Learning from South Korean Spring

Psy, one of Korean media icon

This paper aims to describe the relationship between media and the political system in the Korean peninsula. This paper is based on the assumption that the media system has a close connection with several social aspects such as politics, economics, and ideology. In this respect, North Korea and South Korea are very interesting to analyzed to enrich the media studies.
There are several reasons why media studies in Korea are important to discuss. First, North and South Korea share a common culture, language, customs, and history, but later separated because of political reasons and ideology. The difference between the two countries is only at the level of political structure, while their citizens keep in touch and have a close brotherhood.
Second, differences in the political system influence the media system, especially the issues of ownership. On the one hand, North Korea keeps a closed-door policy, so that the media remains controlled by the state, while on the other hand, South Korea is embracing an open democratic system, opening the door for foreign investors. The result is that the media in South Korea is managed by a private media conglomerate, not the government.
Third, differences in the political system make South Korea more progressive than North Korea. It is influenced by the investment climate, and also a checks and balances system. This fact could be the reason why South Korean pop culture has spread to the rest of the world and become a global commodity.
This paper is based on the critical discourse analysis that was presented by Norman Fairclough (2003). To explain the media system in the two countries, there are three elements to be observed. First is the textual element. We will observe the extent to which the freedom of the media is controlled by the government. Second is context, which involves discursive practice concerning production and consumption aspects of media texts. We also discuss about the history of media as well as private ownership. Third is socio-cultural practice. We will discuss about how to influence the political system as well as the state ideology in the media system.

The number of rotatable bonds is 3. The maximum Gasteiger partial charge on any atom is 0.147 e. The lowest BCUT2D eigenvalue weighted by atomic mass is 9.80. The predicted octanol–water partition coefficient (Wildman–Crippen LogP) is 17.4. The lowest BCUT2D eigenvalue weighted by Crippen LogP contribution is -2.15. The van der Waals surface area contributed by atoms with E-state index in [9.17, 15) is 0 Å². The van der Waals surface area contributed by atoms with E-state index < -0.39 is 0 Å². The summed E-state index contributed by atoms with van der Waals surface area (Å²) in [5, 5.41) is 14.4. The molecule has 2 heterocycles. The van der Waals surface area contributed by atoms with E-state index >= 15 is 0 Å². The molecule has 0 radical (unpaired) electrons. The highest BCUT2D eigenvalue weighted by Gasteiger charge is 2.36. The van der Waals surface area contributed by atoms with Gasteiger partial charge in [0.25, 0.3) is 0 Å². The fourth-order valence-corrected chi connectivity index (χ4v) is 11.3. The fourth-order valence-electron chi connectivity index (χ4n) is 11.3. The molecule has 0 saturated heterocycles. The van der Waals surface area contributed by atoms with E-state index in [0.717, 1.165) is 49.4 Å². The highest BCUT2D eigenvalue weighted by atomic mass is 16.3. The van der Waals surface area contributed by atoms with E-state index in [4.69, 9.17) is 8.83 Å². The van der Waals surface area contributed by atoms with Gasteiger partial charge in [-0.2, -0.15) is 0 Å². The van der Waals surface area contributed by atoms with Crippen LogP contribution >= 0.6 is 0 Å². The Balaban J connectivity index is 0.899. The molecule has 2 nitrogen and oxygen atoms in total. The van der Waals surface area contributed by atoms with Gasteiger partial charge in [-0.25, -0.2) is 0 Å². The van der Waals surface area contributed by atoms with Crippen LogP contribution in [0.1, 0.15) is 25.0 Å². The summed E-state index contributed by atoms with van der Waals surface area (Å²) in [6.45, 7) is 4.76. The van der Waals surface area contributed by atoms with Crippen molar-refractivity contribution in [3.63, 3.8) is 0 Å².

Media Text

There is not much information about the media landscape in North Korea. North Korea media is the most strictly controlled in the world. North Korea's constitution guarantees freedom of the press and expression, but it is limited only to matters that flatter the state and its leader. The North Korean government strictly restricts information coming in and out of its territory. One example that may illustrate this control is the fact that the death of its leader Kim Jong Il is known international public only after two days post-death.
Article 53 of the North Korean Constitution protects freedom of speech and freedom of the press, but only if expressions are supportive of the government and the ruling party, the Workers' Party of Korea. As stated in the Constitution, the role of the press is to:"...serve the aims of strengthening the dictatorship of the proletariat, bolstering the political unity and ideological conformity of the people and rallying them behind the Party and the Great Leader in the cause of revolution.”
Not surprisingly, the media reports on North Korea are one-sided and exaggerated, playing "little or no role in gathering and disseminating vital information true to facts" and only providing propaganda for the regime. According to Yoon (2001) almost all news TV channels and radio news are propaganda. Its contents are mostly news about the leader Kim Jong-un as well as news about the badness of other countries, especially South Korea and the United States (U. S). Even some cartoon series for children also display negative propaganda about U. S..
The situation in South Korea is very different. Media in South Korea is dominated by entertainment aspects, including film, K-Pop music, dance, drama series, and also sitcoms. Media production is not only designed to meet the needs of Korean people in entertainment aspects, but also to be exported to some countries that makes Korea to become a trendsetter. Since early 2000, the Korean entertainment industry became a trendsetter in the world, especially in Southeast Asia. In fact, Korea is also expanding its entertainment industry to the U.S..


-       Historical Background

One of the interesting things to be discussed is how the two countries have the same historical context. Both of them were colonized by Japan, and then later split apart due to political factors and ideology option.